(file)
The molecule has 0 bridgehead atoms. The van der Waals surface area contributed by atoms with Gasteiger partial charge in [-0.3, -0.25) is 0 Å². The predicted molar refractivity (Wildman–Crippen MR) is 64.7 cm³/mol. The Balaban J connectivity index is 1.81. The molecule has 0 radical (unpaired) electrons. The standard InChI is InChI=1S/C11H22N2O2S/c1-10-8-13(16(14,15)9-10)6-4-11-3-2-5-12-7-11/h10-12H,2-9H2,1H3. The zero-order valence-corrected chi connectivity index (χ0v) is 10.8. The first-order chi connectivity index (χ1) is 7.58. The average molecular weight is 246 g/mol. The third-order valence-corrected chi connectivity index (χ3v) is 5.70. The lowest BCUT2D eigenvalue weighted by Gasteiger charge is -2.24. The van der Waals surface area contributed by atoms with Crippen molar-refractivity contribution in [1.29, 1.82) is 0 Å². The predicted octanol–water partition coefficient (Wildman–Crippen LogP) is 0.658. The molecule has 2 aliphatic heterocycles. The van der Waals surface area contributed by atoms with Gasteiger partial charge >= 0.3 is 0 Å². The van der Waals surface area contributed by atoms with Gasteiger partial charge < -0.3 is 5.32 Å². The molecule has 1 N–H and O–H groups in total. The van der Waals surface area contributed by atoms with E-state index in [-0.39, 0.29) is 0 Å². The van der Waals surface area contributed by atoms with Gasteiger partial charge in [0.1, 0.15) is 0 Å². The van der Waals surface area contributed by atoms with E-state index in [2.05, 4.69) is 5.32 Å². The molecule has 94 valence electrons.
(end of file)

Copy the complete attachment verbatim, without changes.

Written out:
The molecule has 0 bridgehead atoms. The van der Waals surface area contributed by atoms with Gasteiger partial charge in [-0.3, -0.25) is 0 Å². The predicted molar refractivity (Wildman–Crippen MR) is 64.7 cm³/mol. The Balaban J connectivity index is 1.81. The molecule has 0 radical (unpaired) electrons. The standard InChI is InChI=1S/C11H22N2O2S/c1-10-8-13(16(14,15)9-10)6-4-11-3-2-5-12-7-11/h10-12H,2-9H2,1H3. The zero-order valence-corrected chi connectivity index (χ0v) is 10.8. The first-order chi connectivity index (χ1) is 7.58. The average molecular weight is 246 g/mol. The third-order valence-corrected chi connectivity index (χ3v) is 5.70. The lowest BCUT2D eigenvalue weighted by Gasteiger charge is -2.24. The van der Waals surface area contributed by atoms with Crippen molar-refractivity contribution in [1.29, 1.82) is 0 Å². The predicted octanol–water partition coefficient (Wildman–Crippen LogP) is 0.658. The molecule has 2 aliphatic heterocycles. The van der Waals surface area contributed by atoms with Gasteiger partial charge >= 0.3 is 0 Å². The van der Waals surface area contributed by atoms with Gasteiger partial charge < -0.3 is 5.32 Å². The molecule has 1 N–H and O–H groups in total. The van der Waals surface area contributed by atoms with E-state index in [-0.39, 0.29) is 0 Å². The van der Waals surface area contributed by atoms with Gasteiger partial charge in [0.1, 0.15) is 0 Å². The van der Waals surface area contributed by atoms with E-state index in [2.05, 4.69) is 5.32 Å². The molecule has 94 valence electrons.